The interesting question is not what FBI Director Robert Mueller said when he appeared before the annual convention of the American Muslim Council Friday.
The interesting question is why he appeared at all.
Though an FBI spokesman described the AMC last week as "the most mainstream Muslim group in the country," the bureau's counterintelligence operatives, field agents and other specialists know the real truth about the AMC: namely, that it has long been associated with, endorsed and otherwise supported radicals of various stripes who share a common, usually virulent antipathy towards the United States.
For example, the AMC has a long and consistent history of making common cause with terror groups in the United States. Many of them are far from the "mainstream" of law-abiding American Muslims. Some of them shared the dais with the director over the two-day conference, including several prominent leaders of Islamist organizations who have had their homes and/or businesses raided in the aftermath of Sept. 11 by joint federal-state task forces because they were suspected of funneling money to Al Qaeda and other terrorist organizations.
Another featured guest speaker is the ambassador from Syria, a country the U.S. government has long designated a state sponsor of terrorism.
The AMC also declares itself to be an "active member" of the National Coalition to Protect Political Freedom. A number of those affiliated with this coalition have engaged in terrorist bombings and other acts of terror in this country (e.g., the Puerto Rican FALN and Macheteros, the Black Liberation Movement and Weather Underground) or abroad (e.g., in Jordan, Algeria, Egypt, Pakistan and Sudan).
Far from encouraging American Muslims to help root out terrorists from their communities, the AMC has aggressively attacked Sheikh Muhammad Hisham Kabbani, a leading moderate voice in the American Muslim community. Kabbani has courageously spoken out against Islamic fundamentalism and the network of front groups operating and raising funds in the U.S., expressing what we can only hope is the true "mainstream" view.
FBI personnel are especially troubled by the AMC's longstanding solidarity with individuals convicted of murdering law enforcement personnel. These include Mumia Abu-Jamal, who killed Philadelphia police officer Daniel Faulkner, and American Indian activist Leonard Peltier, who murdered FBI Special Agents Jack Coler and Ronald Williams.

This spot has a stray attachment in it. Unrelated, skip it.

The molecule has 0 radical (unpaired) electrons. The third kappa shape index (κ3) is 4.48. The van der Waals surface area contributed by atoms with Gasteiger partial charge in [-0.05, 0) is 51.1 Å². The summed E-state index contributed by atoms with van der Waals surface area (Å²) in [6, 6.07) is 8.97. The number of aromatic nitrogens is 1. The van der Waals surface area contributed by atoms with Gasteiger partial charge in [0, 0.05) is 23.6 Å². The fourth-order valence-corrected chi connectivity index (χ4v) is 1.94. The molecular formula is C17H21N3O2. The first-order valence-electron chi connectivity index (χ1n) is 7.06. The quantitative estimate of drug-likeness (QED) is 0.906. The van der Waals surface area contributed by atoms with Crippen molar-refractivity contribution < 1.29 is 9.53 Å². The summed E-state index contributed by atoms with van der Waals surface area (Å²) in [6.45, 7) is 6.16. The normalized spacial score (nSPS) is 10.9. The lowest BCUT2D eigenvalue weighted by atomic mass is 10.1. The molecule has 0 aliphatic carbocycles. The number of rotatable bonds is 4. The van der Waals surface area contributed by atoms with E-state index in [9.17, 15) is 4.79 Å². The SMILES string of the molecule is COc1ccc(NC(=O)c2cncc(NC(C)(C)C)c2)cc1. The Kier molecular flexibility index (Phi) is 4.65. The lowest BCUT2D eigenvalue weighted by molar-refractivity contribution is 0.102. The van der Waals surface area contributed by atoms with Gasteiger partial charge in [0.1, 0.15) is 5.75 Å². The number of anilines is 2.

What is more, the former president of the executive board of the AMC board of directors is Jamil Abdullah Al-Amin (formerly known as H. Rap Brown), who has the rare distinction of twice being listed on the FBI's own Ten Most Wanted Fugitives List. He threatened to assassinate Lady Bird Johnson when she was the First Lady of the United States. Today he is serving a life sentence for the 2000 murder of Ricky Kinchen, a sheriff's deputy in Fulton County, Ga.
Given the American Muslim Council's tendencies in this regard, Mueller's subordinates would be right to wonder what to make of the AMC's current executive director, Eric Vickers, refusal to denounce specific terrorists or terrorist groups. He has declined repeated opportunities, provided by the media in recent days, to denounce such groups as Hamas, Hezbollah, Egyptian and Palestinian Islamic Jihad and even Al Qaeda.
Vickers is known to U.S. law enforcement and intelligence officials. He was the incorporator and long-time officer of the Islamic African Relief Agency, which has been linked to terrorist attacks against U.S. interests in Africa. As a result of this link, the organization lost its State Department accreditation in 2000 and had $4.5 million in government grants revoked.
At the very least, Mueller's G-men and women must be baffled by his decision to talk to the AMC when this organization has joined other members of the National Coalition to Protect Political Freedom in urging their members not to speak with the FBI.
Though the AMC now claims it encourages cooperation with the bureau and law enforcement, the organization's web site continued to feature links to quite the opposite advice for several weeks after Sept. 11.
Presumably, Mueller learned a hard lesson from the public chastising he took from whistle-blowing Special Agent Coleen Rowley, who became frustrated with a leadership that sacrificed law enforcement efficiency and even the national security to political correctness and the hamstringing operational "guidelines" it imposed.
One would not know it, however, from the evident disregard he is showing in courting an organization that should be under his bureau's surveillance, not appeased and legitimized by his presence at their annual convention.
Frank J. Gaffney Jr. held senior positions in the Reagan Defense Department. He is currently president of the Center for Security Policy.